Anti-cancer Smart ‘Bomb’ Scientist Elected Fellow at Fitzwilliam

A*STAR IMRE’s Dr Loh Xian Jun was recently elected a Fellow of the prestigious Fitzwilliam College, University of Cambridge. He is an A*STAR scholarship recipient currently working on smart biomaterials that identify and target cancer cells.

Schematic of the cucurbituril-based micelle and how it reacts to different stimuli

Singapore, 02 March 2012 – Dr Loh Xian Jun, a researcher from A*STAR’s Institute of Materials Research and Engineering (IMRE), was recently elected a Fellow of the University of Cambridge’s Fitzwilliam College. Some of the College’s very notable alumni include Nobel Prize winner Albert Szent-Györgyi, who discovered Vitamin C and Singapore's first Prime Minister, Mr Lee Kuan Yew, who is an honorary Fellow at the college. Dr Loh is also a Visiting Professor at the Melville Laboratory for Polymer Synthesis in the Department of Chemistry, University of Cambridge, where his study on the anti-cancer smart biomaterials is being done.

Dr Loh is developing an anti-cancer biomaterial drug delivery system that limits collateral damage to healthy cells during cancer treatment. Made up of tiny multi-stimuli responsive exploding bubble-like micelles, these anti-cancer smart ‘bombs’ can be guided to their target to release chemotherapeutic drugs, just like how today’s precision munitions work. The main difference here is that Dr Loh’s anti-cancer smart ‘bombs’ can differentiate friend from foe, and explode only at sites with cancerous cells, limiting damage to healthy cells.

“Cancer cells have characteristics which differentiate them from normal cells. For example, the interior of a cancer cell is more acidic and is chemically different compared to normal cells,” explained Dr Loh. “By exploiting these properties, I designed capsules which can more accurately target suspected cancer tumour sites,” said Dr Loh, adding that his cucurbituril-based biomaterial is more stable and is able to better form single, discrete drug-carrying parcels than other drug delivery systems such as currently available cyclodextrin-based biomaterials.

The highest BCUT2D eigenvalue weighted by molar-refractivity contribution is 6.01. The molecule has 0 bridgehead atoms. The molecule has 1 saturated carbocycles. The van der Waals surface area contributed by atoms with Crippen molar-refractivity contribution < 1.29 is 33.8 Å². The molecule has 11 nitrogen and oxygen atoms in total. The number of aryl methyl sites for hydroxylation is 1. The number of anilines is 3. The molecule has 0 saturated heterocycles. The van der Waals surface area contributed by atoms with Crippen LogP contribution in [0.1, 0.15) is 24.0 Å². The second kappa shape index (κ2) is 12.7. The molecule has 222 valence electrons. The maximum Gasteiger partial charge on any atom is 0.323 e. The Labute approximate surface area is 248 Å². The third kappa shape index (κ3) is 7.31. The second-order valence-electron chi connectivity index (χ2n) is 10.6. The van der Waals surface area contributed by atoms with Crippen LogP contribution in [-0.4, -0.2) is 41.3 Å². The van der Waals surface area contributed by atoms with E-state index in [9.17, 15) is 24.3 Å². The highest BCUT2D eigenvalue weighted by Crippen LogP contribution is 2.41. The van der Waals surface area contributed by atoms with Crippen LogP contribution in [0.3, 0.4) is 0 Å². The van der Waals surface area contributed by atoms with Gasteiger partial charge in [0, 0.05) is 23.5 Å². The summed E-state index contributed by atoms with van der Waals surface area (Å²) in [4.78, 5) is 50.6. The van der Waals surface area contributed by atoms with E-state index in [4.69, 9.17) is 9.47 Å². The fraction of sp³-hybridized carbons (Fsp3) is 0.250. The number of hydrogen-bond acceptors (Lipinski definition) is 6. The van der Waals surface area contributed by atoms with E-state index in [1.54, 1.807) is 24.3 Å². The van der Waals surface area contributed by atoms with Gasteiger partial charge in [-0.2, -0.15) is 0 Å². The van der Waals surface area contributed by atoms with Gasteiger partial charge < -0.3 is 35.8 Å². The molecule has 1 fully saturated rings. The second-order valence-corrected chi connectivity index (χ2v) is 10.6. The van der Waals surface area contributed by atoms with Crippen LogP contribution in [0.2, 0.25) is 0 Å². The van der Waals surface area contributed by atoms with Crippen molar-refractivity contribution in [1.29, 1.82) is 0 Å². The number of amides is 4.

Dr Loh is currently doing post-doctoral work at the University of Cambridge under the A*STAR Graduate Scholarship. “Joining Fitzwilliam College has been a very humbling and exciting appointment that has given me the opportunity to be part of the unique pedagogic faculty at Cambridge. Together with my research experiences, this exposure has enabled me to gain personal insight into the eclectic and vibrant culture here,” said Dr Loh.

Dr Loh was awarded the Singapore National Science Talent Search (NSTS) Merit Award in 1999 and the NSTS / NSS (BS) Scholarship in 2002. He completed his Bachelor degree in Applied Chemistry at National University of Singapore (NUS) with First Class Honours in 2006. After a research attachment at IMRE, he went on to pursue his PhD studies under the A*STAR Graduate Scholarship in 2007. Following the completion of his PhD studies in Dec 2009, he was deployed to IMRE. He was awarded the A*STAR Graduate Scholarship (Postdoctoral Fellowship) in Oct 2010 to pursue post-doctoral training at Cambridge.


For media enquiries, please contact:

Mr Eugene Low
Manager, Corporate Communications
for Institute of Materials Research and Engineering (IMRE)
3, Research Link
Singapore 117602
DID +65 6874 8491
Mobile +65 9230 9235
Email [email protected]

For technical enquiries, please contact: